On Sunday mornings my wife and I are like the couple in Up, sitting side by side in huge Ikea wing armchairs, reading frivolities on Twitter or Instagram while caffeinating to a level where we can face the real world. I'm in my customary repose with coffee in hand when she enters the room and makes a beeline for the Sonos. The internet-connected speaker can be controlled through an app, but it's faster to push the button on the top to reactivate its last remembered state. What it unfailingly remembers, and what I have forgotten, is that the last person to use the Sonos was me. Continue reading...
The cult of death
The cycle of death in Ireland will not stop until we stop teaching the cult of death that sustains it. If political murder is wrong today, then it was wrong in the past. If killing a fellow human being in cold blood is unthinkable today, then it must always have been unthinkable. If we cannot commit ourselves to this simple moral truth, then we condemn future generations to the same cycle of violence and hypocrisy that our generation and every generation before it has suffered through. Continue reading...
A wee trouble
Maybe it's just because I've been away or maybe it really has become more common. But my subjective, unscientific experience is that "wee" has reached epidemic proportions. It has always been used in its literal sense, and has long been part of the charm of the Ulster dialect. But it is increasingly often being used as a verbal tic, a piece of filler that says less about the text than it does about the subtext. Contiue reading...
Biscuits and gravy
We have all heard the aphorism that Britain and America are two great nations divided by a common language. Gas, fall, biscuits, fanny packs. When we hear the accent we automatically run the words through the universal translator, and then hold them up to ridicule as appropriate. But we often forget that even though the Irish and the British are linguistically closer to each other than to their transatlantic cousins, there are still entries in the dictionary, particularly in the ethnopolitical section, that remain false friends. Continue reading...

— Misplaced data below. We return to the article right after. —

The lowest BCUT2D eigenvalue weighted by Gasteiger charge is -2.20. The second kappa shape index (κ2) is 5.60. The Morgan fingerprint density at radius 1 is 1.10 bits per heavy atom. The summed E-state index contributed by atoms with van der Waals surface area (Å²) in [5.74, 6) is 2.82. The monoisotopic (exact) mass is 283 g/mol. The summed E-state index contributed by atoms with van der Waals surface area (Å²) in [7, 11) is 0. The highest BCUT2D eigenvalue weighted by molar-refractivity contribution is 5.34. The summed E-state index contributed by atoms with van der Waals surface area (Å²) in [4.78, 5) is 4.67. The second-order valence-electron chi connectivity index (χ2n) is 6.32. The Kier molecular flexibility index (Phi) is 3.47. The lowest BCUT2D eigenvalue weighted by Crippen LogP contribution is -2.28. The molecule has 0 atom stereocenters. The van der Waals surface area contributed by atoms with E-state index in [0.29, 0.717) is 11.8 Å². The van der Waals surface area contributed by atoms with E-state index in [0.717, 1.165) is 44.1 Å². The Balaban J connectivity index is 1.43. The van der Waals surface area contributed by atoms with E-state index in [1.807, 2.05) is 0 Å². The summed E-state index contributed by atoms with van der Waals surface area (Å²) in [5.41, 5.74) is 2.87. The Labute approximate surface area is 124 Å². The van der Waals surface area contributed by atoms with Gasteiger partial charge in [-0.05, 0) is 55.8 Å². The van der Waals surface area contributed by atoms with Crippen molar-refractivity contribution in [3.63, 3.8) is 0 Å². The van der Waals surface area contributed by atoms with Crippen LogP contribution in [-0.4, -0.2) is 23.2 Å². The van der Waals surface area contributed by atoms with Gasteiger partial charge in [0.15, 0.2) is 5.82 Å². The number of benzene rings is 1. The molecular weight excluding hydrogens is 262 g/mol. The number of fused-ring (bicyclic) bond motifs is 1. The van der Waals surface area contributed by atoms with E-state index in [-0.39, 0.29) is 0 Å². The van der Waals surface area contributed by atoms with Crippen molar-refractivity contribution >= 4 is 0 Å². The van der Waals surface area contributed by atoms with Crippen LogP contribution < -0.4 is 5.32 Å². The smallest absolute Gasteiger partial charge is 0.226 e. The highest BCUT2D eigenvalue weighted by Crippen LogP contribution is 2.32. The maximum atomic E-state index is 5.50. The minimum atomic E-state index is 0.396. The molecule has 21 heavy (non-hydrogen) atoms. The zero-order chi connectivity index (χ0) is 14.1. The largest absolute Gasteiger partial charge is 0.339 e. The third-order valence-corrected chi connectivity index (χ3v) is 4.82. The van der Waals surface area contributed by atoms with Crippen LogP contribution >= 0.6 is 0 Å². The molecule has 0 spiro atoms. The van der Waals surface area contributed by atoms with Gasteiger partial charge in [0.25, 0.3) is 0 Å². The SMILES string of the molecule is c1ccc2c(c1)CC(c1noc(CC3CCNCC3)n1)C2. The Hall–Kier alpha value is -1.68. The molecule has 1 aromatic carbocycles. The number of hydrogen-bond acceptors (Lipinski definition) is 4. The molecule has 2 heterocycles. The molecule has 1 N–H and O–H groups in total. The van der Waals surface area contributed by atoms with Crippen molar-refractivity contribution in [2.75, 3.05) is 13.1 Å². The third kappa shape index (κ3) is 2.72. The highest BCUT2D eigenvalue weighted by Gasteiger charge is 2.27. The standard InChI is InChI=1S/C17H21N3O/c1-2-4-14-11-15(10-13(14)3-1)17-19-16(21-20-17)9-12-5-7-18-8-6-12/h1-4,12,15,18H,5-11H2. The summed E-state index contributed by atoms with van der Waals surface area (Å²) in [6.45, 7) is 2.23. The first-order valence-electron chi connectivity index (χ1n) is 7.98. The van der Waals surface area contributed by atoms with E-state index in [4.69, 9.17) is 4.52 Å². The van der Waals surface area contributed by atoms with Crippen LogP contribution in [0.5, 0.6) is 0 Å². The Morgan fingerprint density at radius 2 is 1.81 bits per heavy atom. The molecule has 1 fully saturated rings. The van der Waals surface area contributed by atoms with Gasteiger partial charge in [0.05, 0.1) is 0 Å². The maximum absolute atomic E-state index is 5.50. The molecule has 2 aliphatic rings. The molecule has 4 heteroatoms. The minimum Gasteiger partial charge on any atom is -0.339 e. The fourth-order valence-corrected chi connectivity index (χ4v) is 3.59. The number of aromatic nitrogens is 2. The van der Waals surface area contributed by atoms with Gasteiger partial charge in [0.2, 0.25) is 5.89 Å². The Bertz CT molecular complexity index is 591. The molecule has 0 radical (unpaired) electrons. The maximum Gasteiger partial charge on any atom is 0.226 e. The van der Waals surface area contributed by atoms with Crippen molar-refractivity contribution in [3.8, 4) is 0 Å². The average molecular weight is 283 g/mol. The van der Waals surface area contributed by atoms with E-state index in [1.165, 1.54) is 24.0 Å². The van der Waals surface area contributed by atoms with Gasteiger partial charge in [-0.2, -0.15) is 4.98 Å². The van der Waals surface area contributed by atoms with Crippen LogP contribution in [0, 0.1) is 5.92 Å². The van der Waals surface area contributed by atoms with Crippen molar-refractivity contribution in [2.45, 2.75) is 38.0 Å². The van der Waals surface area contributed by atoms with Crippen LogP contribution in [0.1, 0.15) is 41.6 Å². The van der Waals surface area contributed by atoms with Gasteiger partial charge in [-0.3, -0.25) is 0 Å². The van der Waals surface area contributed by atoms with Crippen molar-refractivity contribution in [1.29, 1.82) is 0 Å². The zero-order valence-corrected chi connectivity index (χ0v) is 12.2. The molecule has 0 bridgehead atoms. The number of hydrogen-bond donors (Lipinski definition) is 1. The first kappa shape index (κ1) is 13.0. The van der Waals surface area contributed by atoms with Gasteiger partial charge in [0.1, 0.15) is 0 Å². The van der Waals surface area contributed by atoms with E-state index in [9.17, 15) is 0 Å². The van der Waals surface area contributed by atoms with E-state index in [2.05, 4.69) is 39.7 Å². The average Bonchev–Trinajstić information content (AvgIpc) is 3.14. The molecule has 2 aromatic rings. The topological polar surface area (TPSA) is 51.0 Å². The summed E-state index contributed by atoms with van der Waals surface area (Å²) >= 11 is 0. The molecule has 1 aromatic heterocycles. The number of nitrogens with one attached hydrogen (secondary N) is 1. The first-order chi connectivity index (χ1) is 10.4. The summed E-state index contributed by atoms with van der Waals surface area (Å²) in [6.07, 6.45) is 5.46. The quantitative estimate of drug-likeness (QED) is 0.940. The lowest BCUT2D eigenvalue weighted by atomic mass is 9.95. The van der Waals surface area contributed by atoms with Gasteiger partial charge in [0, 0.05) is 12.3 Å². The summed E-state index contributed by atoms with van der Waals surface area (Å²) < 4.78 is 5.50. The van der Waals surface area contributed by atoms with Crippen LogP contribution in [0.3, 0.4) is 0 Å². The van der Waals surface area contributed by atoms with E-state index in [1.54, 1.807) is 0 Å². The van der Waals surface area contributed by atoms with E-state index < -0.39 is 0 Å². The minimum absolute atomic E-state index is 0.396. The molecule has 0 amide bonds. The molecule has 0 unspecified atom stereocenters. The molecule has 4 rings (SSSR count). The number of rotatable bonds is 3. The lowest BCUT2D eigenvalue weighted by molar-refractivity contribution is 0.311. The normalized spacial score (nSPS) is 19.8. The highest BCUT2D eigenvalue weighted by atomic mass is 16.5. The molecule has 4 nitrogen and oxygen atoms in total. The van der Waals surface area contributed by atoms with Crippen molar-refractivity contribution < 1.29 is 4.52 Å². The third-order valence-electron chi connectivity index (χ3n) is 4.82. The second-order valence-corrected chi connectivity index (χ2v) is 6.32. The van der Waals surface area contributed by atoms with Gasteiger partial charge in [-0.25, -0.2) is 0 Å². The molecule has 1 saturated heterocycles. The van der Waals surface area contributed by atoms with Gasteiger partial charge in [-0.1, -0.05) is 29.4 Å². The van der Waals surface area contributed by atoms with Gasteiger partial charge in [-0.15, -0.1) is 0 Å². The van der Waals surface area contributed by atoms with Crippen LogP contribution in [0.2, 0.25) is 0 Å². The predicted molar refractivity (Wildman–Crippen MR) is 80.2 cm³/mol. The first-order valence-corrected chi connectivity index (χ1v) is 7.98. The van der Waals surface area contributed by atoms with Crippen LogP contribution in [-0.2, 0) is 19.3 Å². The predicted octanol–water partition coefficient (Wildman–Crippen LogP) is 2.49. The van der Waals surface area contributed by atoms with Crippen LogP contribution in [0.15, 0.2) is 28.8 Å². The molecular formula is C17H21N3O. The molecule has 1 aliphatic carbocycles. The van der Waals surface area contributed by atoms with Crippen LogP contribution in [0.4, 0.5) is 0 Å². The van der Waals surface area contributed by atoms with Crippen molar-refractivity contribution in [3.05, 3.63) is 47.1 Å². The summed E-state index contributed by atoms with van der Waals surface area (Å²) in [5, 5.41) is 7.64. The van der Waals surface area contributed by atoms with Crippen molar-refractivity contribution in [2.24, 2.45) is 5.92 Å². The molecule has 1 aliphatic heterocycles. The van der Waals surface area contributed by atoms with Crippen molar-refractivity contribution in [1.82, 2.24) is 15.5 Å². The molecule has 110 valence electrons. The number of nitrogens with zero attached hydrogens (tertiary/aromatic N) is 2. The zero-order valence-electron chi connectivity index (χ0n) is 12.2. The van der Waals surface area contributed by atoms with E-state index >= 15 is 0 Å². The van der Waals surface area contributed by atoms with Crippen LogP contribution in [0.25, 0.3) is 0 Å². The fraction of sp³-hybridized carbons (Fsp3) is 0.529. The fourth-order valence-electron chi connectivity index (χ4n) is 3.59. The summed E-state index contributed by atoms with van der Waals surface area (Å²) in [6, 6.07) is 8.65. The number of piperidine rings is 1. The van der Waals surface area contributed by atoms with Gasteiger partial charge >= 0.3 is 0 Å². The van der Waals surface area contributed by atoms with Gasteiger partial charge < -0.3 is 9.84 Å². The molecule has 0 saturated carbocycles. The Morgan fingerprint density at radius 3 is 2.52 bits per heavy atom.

Populism and publicity
Whether Peter Casey deliberately indulged in a little bit of demagoguery as a last resort to save his dying campaign, or stumbled upon it by happy accident in an unguarded moment, only Peter Casey knows for sure. But enough has been said about the particulars already, and this post will resist adding further to the… Continue reading Populism and publicity
The great Shibboleth
I have a confession to make. As a card-carrying letsgetalongerist and liberal Eurotrash it feels like an admission of failure, even treason. But after reading this article in the National Geographic (an advertorial, but even so), the spirit moves me. I despise "Derry~Londonderry". Not the place, of course. I have nothing against the buildings, streets… Continue reading The great Shibboleth
I have long maintained that the terms "unionist" and "Unionism" as currently used in Northern Ireland are an obstacle to discussion and understanding. Because there is much more to unionists than Unionism. Indeed, there is much more to Unionism than Unionism. What have tray bakes and soda farls got to do with the constitutional question?… Continue reading Deconstructing “Unionism”
And man created the nation in his own image
When we say we belong to a particular ethnicity or nationality, we are implicitly saying that we share traits in common with the other members of this group. Or are we saying that the other members of this group share traits in common with us? There is a subtle but important distinction. In the popular… Continue reading And man created the nation in his own image
Shibboleth and sibhialtacht
The Irish-language issue is back in the headlines again. Despite the best efforts of campaigners such as Linda Ervine, it is still the case that most ethnic-unionists define themselves at least in part by their rejection of the Irish language. Never mind that some of their ancestors must have spoken it, as evidenced in many… Continue reading Shibboleth and sibhialtacht
The limits of transactional politics
Contract law is a vast subject, but at root, it is the process of making and enforcing agreements between two parties that do not fully trust one another. Any mutual mistrust is compensated for by mutual trust in some other mechanism. This could be a dispute process set up by the contract, an authoritative third… Continue reading The limits of transactional politics
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